You’re probably familiar with dictation from your time at school.
Dictation is when the teacher reads a short text and the students have to write down everything they hear.
Sometimes, it can feel like a really boring and pointless exercise. That being said, there are many reasons as to why dictation can an effective learning tool and there are ways in which you can make it fun.
In this blog post, we’ll have a look at some of the benefits of dictation for learning English and how you can do it in a more interesting way.
What’s great about dictation?
Dictation is good for practising your listening skills.
By writing down what you hear, you’ll be forced to use your knowledge of the language to work out exactly what was said – you’ll be familiar by now with the fact that English doesn’t always sound like how it looks.
Dictation is good for practising your spelling.
If you hear a word you’re not sure how to spell, you’ll have to draw on your knowledge of spelling patterns and have a guess at how it was written.
Dictation is good for your vocabulary.
It’s often said that to learn a piece of vocabulary we have to hear or read it several times before it becomes a part of your active vocabulary. If a word is in your active vocabulary, this means you’ll be able to use it when writing or speaking. So, the more you see or hear a word, the more likely you’ll be able to use it.
Dictation is good for practising grammatical structures.
Often in English, grammatical words such as prepositions (e.g. in, on, by) or auxiliary verbs (e.g. have, was, are) are not said as clearly or as loudly as the content words – the words which carry the meaning. This means you might not hear every single word, but you’ll have to apply your knowledge of the grammatical structures to write down every word correctly. For example, in the sentence I’ve been to Japan, you might not hear the ‘ve or the to but you know that we need both these elements for sentence to be correct.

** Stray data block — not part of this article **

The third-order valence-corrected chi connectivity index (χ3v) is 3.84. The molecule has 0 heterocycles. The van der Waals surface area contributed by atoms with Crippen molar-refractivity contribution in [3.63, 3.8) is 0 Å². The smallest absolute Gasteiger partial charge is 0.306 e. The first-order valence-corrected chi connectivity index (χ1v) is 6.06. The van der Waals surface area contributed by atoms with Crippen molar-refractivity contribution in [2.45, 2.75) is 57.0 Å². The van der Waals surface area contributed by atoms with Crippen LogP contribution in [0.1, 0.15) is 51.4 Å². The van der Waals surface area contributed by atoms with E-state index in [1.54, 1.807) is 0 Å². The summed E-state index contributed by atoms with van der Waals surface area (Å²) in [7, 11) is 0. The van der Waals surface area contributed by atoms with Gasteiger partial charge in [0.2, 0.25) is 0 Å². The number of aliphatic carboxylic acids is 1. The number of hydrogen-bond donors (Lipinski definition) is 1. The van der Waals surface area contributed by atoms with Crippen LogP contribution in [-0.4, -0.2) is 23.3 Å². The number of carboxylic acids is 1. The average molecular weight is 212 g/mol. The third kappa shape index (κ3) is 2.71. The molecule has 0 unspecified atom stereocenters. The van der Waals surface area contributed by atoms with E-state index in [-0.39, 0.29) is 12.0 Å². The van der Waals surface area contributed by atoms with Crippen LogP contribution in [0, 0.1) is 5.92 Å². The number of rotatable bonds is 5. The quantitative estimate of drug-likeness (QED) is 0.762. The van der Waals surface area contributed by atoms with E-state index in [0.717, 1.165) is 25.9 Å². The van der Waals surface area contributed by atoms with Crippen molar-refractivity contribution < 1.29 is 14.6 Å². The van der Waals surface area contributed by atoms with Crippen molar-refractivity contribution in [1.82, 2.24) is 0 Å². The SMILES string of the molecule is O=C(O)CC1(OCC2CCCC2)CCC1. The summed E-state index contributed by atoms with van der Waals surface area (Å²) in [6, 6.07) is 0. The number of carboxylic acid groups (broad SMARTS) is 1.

Dictation is good for practising your writing.
Language learners often don’t get many opportunities to write in English. Doing so will help you become more confident when you have to write something.
Dictation is also good for practising your comprehension skills.
Comprehension is about understanding. After you’ve written everything down, you’ll have to read it back to check it makes sense.
Dictation is good for your speaking too.
As mentioned, the more you see or hear a word, the more likely you’ll be able to use it. The same goes for grammatical structures. The more familiar and confident you are with them, the better you’ll be at using them.
Making dictation interesting
Hopefully now you’ve been persuaded that dictation is hugely beneficial. But how can we make dictation more interesting? How can we do it without a teacher to help you?
The first step is to choose source materials that you like. It could be a YouTube video, a TED talk, a song, a podcast, a scene from your favorite movie. Anything which is in English will do!
Don’t choose a video clip that is too long. You don’t have to make it necessarily harder for you, if you’re just trying it out.
Listen to the video or audio once to get a general idea of the topic and then start writing. Playback and repeat as many times as you need. Pause and rewind. Then, double check your work before checking it against a transcript if there is one.
Remember that if you’ve chosen a song, sometimes grammatical structures will be altered slightly so fit with the rhythm. Keep in mind that song lyrics are sometimes not in grammatically correct English. If you’re not sure about what you’ve written, look it up and check it.
Useful sites for dictation training
There are also some online resources which you could use. TubeQuizard has a huge selection of short clips. You can sort by level, skill or category. As you listen, there’s a gap fill task for you to complete.
LyricsTraining is a similar activity but with songs. Again, you can sort by level. The benefit of both these websites is that they will tell you if you’re correct.
So, the next time you’ve got a spare 10 minutes, challenge yourself to do some dictation. You could even ask an English speaking friend to record themselves saying something funny for you to write out. Doing 10 minutes a few times a week will a positive impact your English language studies. Good luck!